FRANKFURT (Reuters) — Volkswagen's 5 billion euro ($6.68 billion) cost-savings plan hit a major setback after labour leaders forced management to axe McKinsey, the consultants working out the cuts, three sources with knowledge of the matter told Reuters on Thursday.
The move underlines how much relations between management and workers have soured at Europe's biggest carmaker, which is struggling to raise profits amid stagnating emerging markets and low growth at home.
The cost-cutting target itself still stands, however, the sources said.
VW and McKinsey declined to comment.
Late last month, Chief Executive Martin Winterkorn told employees he was looking for 5 billion euros worth of efficiency gains at its core passenger-car brand by 2017, as VW seeks to close the profit gap with rivals.
According to the sources, managers then commissioned McKinsey to help implement cost cuts at VW, a company at which employees enjoy multi-year job guarantees.
McKinsey was drawing up a framework to help the Wolfsburg, Germany-based company make the savings, but labour representatives balked at the appointment of the management consulting firm, and demanded they be removed, sources said.
Labour leaders have considerable clout at VW, where together with the State of Lower Saxony, they effectively control the supervisory board, or board of directors, the body which appoints members of the management board. The federal state's representatives often join forces with companies on its patch to protect local jobs.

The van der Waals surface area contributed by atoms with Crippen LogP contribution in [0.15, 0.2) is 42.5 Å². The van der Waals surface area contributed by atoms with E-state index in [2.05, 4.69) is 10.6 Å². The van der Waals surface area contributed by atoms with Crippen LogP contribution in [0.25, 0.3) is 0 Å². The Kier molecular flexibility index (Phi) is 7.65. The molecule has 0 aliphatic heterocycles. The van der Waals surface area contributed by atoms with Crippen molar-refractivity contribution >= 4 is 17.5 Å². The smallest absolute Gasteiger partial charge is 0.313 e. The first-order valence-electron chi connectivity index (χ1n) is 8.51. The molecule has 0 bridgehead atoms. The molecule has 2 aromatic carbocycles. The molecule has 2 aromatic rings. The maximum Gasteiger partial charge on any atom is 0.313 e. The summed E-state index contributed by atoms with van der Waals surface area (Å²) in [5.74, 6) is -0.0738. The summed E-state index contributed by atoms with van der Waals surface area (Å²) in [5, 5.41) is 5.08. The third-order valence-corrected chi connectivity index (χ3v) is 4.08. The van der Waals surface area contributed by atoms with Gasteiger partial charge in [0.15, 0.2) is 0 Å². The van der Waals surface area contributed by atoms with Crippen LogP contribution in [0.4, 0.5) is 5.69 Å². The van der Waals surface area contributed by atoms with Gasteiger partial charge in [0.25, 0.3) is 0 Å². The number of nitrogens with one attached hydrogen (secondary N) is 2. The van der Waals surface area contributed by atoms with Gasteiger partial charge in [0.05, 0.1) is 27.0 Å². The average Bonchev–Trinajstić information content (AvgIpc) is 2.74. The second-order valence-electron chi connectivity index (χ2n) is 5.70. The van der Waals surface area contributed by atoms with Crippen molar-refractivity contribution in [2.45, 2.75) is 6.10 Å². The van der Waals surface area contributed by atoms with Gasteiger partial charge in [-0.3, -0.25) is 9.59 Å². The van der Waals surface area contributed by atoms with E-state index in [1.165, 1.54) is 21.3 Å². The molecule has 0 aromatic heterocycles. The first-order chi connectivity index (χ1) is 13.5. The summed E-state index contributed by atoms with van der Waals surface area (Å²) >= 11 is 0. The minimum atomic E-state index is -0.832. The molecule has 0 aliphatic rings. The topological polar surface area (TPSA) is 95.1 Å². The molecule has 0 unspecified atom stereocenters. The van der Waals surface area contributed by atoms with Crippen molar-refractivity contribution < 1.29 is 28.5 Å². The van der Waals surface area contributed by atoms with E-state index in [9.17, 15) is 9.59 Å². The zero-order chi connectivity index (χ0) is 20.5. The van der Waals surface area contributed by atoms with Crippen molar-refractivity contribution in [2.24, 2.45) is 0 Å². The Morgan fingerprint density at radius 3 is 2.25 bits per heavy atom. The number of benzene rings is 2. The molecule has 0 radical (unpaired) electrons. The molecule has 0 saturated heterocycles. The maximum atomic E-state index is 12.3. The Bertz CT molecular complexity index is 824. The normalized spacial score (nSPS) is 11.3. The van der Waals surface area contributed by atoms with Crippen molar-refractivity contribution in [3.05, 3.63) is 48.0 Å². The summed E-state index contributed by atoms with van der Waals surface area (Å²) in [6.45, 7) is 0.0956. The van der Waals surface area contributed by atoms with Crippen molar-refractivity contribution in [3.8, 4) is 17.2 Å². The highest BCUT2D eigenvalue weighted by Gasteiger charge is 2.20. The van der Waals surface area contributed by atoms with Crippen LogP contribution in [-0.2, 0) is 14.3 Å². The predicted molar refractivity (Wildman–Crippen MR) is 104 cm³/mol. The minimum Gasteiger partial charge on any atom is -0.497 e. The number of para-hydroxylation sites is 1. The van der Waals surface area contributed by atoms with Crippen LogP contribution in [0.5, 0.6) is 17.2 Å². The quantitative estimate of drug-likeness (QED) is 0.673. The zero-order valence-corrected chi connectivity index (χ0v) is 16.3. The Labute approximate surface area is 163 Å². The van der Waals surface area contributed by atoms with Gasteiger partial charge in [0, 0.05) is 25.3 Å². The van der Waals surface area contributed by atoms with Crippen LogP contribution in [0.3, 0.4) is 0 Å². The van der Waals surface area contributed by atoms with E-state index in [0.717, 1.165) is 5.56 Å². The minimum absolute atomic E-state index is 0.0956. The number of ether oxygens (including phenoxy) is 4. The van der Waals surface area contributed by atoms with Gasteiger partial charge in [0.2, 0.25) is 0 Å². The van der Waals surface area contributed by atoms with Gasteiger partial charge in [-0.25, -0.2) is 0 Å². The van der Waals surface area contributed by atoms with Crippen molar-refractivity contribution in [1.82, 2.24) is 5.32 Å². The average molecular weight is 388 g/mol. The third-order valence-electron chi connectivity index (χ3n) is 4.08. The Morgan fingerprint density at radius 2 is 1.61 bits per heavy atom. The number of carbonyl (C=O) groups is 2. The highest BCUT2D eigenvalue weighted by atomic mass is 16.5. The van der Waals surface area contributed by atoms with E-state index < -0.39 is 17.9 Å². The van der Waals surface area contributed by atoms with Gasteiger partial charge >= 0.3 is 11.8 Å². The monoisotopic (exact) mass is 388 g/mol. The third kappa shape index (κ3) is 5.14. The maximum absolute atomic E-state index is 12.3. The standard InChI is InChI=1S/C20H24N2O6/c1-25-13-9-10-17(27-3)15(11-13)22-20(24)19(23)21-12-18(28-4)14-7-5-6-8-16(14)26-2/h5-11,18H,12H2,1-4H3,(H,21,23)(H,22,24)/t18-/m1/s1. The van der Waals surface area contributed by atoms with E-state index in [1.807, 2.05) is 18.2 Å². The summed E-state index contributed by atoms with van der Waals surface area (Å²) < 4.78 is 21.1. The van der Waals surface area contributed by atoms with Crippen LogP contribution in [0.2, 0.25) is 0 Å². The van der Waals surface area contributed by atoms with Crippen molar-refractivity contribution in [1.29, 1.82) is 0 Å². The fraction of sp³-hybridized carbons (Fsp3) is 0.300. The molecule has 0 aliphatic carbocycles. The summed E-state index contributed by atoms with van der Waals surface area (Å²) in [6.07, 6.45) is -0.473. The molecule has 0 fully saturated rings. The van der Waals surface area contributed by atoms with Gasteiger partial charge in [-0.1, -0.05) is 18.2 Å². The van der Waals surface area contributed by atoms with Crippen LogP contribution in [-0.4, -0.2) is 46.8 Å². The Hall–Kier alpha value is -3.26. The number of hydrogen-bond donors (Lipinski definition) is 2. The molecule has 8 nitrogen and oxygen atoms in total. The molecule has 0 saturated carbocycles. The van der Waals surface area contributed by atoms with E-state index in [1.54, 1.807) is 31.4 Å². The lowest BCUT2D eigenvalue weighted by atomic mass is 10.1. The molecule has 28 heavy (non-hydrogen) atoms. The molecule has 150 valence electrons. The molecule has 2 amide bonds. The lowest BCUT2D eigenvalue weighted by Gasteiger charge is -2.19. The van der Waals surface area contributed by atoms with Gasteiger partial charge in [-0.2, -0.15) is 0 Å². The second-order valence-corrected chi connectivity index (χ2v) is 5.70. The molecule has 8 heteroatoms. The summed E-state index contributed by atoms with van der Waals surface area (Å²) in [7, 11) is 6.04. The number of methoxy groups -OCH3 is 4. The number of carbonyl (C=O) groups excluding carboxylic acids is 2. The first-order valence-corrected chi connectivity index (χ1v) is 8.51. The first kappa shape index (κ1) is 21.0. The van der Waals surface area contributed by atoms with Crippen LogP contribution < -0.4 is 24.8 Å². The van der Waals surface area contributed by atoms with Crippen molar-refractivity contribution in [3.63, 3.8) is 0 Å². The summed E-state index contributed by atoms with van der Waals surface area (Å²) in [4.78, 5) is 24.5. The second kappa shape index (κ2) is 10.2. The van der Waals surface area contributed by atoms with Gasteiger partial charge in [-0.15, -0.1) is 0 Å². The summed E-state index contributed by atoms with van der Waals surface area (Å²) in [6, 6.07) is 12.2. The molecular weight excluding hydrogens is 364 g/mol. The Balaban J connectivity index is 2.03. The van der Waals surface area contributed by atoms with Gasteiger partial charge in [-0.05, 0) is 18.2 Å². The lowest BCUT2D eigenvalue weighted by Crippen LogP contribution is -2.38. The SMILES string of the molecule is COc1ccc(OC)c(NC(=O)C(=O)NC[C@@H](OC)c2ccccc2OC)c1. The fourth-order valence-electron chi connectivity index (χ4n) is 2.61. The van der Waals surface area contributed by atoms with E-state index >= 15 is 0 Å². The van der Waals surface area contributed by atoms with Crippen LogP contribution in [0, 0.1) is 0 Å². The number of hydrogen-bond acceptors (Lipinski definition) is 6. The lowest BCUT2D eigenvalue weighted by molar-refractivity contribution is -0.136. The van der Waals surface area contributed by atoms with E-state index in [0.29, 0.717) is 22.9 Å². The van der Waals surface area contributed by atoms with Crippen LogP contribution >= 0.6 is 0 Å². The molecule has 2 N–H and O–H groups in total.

The clash forms part of a broader split between management and VW's powerful works council chief Bernd Osterloh, who warned that the cuts "will not be a walk in the park. It's already clear now that one or two issues will be particularly hard fought."
Labour leaders have helped scupper cost cut plans in the past. Former VW Group Chief Executive Bernd Pischetsrieder and former VW brand chief Wolfgang Bernhard — a former McKinsey consultant — were both effectively ousted after clashing with labour leaders over cost plans.
In another setback for its drive towards higher profits, VW last week replaced its production chief Michael Macht after a new modular vehicle design platform failed to translate into higher profits at its main factory in Wolfsburg,Germany.
Rather than creating greater efficiencies in production, the new vehicle assembly method used on VW's flagship Golf model has caused costly overtime work and delays, leading the company to report a drop in operating profit.